Chick-fil-A truly is different


Kaylyn Aulick

The sky was dark and pouring buckets. Wind whipped through the air. A sea of cars lined up all the way out to the road. They were overflowing into the turn lane. The line would not get smaller no matter how fast the employees took orders. With ponchos on and hoods up, they tried desperately to get all the cars through the drive-thru at the normal less-than-three-minute standard. And then lightning struck.

   The employees were forced inside for 30 minutes, leaving two people taking orders from inside as opposed to the regular six people outside. And still the cars kept coming. They wouldn’t stop. The line was still out to the road, and the cars continued piling into the turn lane.

   Wow, people love their Chick-fil-A.

   Chick-fil-A is “faster than other fast food places, and the people that work there are way nicer to their customers,” said Soph. Jackson Field. 

   “The restaurant as a whole treats you like family — getting your name, speaking with kind words in a kind matter — and I have even had workers there ask about my day or my plans for the weekend,” said Sr. Madi VanOmmen. 

   Jr. Fiona Das first thought that the food at Chick-fil-A would be just like the food at other fast food restaurants, but soon found out that “Chick-fil-A tries to satisfy their customers while making sure the food is fresh and hot.”

   Clearly, something is different about the Chick-fil-A experience. 

   The key to their success is not complex. A peak shift at Chick-fil-A has at least 36 people working compared to the 14-18 people working during a peak shift at another local fast food restaurant. Outside at Chick-fil-A, there are several people taking orders, and a few people bringing orders to cars. There is also someone who takes cash payments outside so people can get past the window faster. 

   Inside, someone makes drinks for the drive-thru, someone makes desserts, someone adds condiments to the bagged orders for the drive-thru, someone gets the food and beverages and hands them to the employees outside, a few people bag orders, someone gets drinks for the curbside orders, someone gets condiments for the curbside orders, and someone runs the curbside pickup orders.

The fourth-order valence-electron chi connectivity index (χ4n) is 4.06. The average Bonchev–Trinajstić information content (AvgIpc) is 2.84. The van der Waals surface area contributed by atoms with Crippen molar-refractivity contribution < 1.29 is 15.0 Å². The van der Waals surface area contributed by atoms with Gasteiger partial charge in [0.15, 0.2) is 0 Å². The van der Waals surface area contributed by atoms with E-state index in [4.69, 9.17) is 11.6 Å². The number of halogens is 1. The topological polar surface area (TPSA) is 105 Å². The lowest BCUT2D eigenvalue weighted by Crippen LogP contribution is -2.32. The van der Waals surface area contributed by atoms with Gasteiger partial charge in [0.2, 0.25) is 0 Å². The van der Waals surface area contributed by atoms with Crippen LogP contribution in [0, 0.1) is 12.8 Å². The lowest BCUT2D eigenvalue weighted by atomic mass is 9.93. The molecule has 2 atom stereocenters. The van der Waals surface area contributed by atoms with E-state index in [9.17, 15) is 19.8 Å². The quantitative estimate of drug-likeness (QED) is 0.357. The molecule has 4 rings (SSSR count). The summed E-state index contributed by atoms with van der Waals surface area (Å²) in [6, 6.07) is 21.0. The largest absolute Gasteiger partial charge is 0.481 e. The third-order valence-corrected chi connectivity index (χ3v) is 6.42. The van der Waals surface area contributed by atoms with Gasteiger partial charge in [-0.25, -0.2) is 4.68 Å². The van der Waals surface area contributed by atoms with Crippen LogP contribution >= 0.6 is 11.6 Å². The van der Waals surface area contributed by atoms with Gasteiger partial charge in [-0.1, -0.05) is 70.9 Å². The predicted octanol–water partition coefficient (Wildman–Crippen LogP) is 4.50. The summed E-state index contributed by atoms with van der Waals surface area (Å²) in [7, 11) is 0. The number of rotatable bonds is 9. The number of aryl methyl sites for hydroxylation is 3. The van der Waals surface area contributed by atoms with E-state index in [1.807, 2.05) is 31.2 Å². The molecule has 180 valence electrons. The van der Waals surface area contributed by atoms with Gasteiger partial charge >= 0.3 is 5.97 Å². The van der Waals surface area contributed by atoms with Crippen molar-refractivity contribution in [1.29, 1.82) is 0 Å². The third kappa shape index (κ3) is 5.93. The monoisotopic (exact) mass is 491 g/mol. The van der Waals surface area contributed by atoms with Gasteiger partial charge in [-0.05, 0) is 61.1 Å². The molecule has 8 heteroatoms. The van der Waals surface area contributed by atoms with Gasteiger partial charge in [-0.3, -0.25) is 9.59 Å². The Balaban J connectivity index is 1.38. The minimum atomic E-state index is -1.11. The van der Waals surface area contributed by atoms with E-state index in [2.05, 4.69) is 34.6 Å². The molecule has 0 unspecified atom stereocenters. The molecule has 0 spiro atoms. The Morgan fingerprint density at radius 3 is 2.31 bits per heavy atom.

In the kitchen, about 13 people are working at a time. They are doing everything from making fries and sandwiches to doing dishes. Their position often depends on what needs the most help in the moment.

   The moral of the story is that Chick-fil-A is filled to the brim with employees.

   Additionally, many people remark about the kindness with which Chick-fil-A employees treat their guests. James Barnes, a former General Manager at another local fast food restaurant, who is now a Chick-fil-A director “saw a lot of surprising things that I wasn’t accustomed to.” He noticed guests who were very happy to see employees, a lot of smiles from both guests and staff, and a “level of genuine hospitality and professionalism” from the team. 

   Again, Chick-fil-A’s secret is simple. They have a very precise hiring and training process. 

   When conducting interviews, Chick-fil-A leaders are looking for “people who care about people,” said Donna Mason, the senior director at Chick-fil-A Holland. “I will only hire someone if I feel like they have a good heart.” 

   At another local fast food restaurant, “it is uncommon for someone to not get past the interview,” said Sr. Caleb Louks, a current employee at that restaurant. “I don’t know of anything that would qualify someone to not get hired.”

   A team full of good-hearted people is surely going to offer better customer service than a team with no defining characteristic. 

   Once hired, employees go through an orientation where they are taught about the “second-mile-service” that Chick-fil-A strives to offer. They are told that when they are expected to go one mile for each guest, they should try to go the second mile as well. 

   Employees are then trained to use specific words and phrases when communicating with guests. They say “Thank you for choosing Chick-fil-A,” “How may I serve you,”  “My pleasure,” and the list continues. 

   Employees are highly encouraged to engage with guests personally. Whether that means asking how the guest’s day was, or if they have any plans for the weekend, Chick-fil-A is one of the few restaurants that intentionally promotes such a connection. 

   Louks said his fast food restaurant values customer service very differently. “It’s more ‘Do as I say, not as I do’” at that restaurant. While training employees are encouraged to be kind to customers, the trainers often value speed first, leading them to be somewhat dismissive of their customers. The trainers then show the new hires that it is okay for them to be dismissive also. 

   Fact: the Chick-fil-A experience is different. In both the shining sun and thunderstorms.